AFP's creators posted an email a while ago from a reader named Greg, who had sent them some fairly constructive criticism about the website. Unfortunately he had done so with very few words spelt correctly and, unforgivably, even suggested that they re-think their 'righting'. This sparked an epic surge of comments, many mocking the hapless Greg for his idiocy (often ironically in cackhanded online 'righting' themselves) some defending him, lots finding the colossal reaction to a little mispelling completely baffling. I do agree that lots of people suspend accuracy for their internet comments, tweets and statuses, but this was an email, and a formal critique at that. Shouldn't that have warranted a little care? I feel bad for him (and a little admiring, reading his razor-sharp follow-up), but I also feel that even the most valid point is dented when spelling and grammar is abandoned. Not only did the Gregster fail to see the comic potential of his email, but he sounded like a raving hypocrite. Emphasis on the raving.
Spelling and grammar are slipping ever closer to extinction - I read Lynne Truss's Eats, Shoots and Leaves recently and sympathised with her exasperation. I know the wily pair don't come naturally to everyone, so some people have to put more time in and check their writing a little more carefully, but essentially, it's practice. I don't like overly pedantic people [especially vicious little anonymous twerps who comment on my every slip - yes you, arseface] but if we all stopped caring and thought, 'They'll know what I mean", no one would ever write anything compelling. I'm immediately turned off by writing with mistakes in it, from national newspapers to short online comments, and it inevitably undermines the writer's core message because it screams laziness if not stupidity. The immediacy of the internet is a wonderful thing, but how are younger generations going to learn to read and write correctly if such breezy inaccuracy is the norm online? It is vital to most jobs, especially when securing deals and seducing clients via email. In many a magazine office I've worked in, journalists either laugh at or swiftly discard badly spelt or nonsensical press releases; I know PR is a fast-paced environment, but you're selling something - at least run it by the spellcheck.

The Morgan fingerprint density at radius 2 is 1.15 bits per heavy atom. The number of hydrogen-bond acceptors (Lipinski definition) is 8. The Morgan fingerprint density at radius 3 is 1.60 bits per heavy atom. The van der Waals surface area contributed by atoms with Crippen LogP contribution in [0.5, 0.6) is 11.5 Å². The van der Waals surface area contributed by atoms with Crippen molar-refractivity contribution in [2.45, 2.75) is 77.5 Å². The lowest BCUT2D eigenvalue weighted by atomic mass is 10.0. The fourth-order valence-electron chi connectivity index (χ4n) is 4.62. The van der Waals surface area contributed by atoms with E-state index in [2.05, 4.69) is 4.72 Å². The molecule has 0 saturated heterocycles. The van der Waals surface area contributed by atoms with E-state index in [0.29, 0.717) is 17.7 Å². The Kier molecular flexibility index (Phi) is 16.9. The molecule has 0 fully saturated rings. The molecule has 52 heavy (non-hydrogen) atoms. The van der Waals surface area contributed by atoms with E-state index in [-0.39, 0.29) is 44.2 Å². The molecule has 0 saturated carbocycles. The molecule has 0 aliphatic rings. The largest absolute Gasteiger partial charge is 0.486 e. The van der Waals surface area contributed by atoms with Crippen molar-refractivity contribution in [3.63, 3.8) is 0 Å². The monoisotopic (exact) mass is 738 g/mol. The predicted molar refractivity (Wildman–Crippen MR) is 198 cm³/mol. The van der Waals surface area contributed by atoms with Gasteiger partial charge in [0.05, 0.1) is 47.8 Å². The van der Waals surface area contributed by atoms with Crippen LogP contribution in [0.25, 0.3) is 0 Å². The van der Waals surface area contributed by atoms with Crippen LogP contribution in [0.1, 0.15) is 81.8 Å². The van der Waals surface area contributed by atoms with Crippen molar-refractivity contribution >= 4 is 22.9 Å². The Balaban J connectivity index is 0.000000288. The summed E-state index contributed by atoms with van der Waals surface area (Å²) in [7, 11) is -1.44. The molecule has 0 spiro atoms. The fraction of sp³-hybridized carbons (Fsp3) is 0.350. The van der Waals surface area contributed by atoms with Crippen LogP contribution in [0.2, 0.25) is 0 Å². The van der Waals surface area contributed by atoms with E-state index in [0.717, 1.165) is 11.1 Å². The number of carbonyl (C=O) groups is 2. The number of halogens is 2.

I would be interested to know which camp people are in: is it only us hardcore language fans still devoted to the preservation of the correctly-placed apostrophe? Do we need to chill out, or do the spelling culprits need to sharpen up? I'm not sure, but I do know I'll be proofreading this one to death.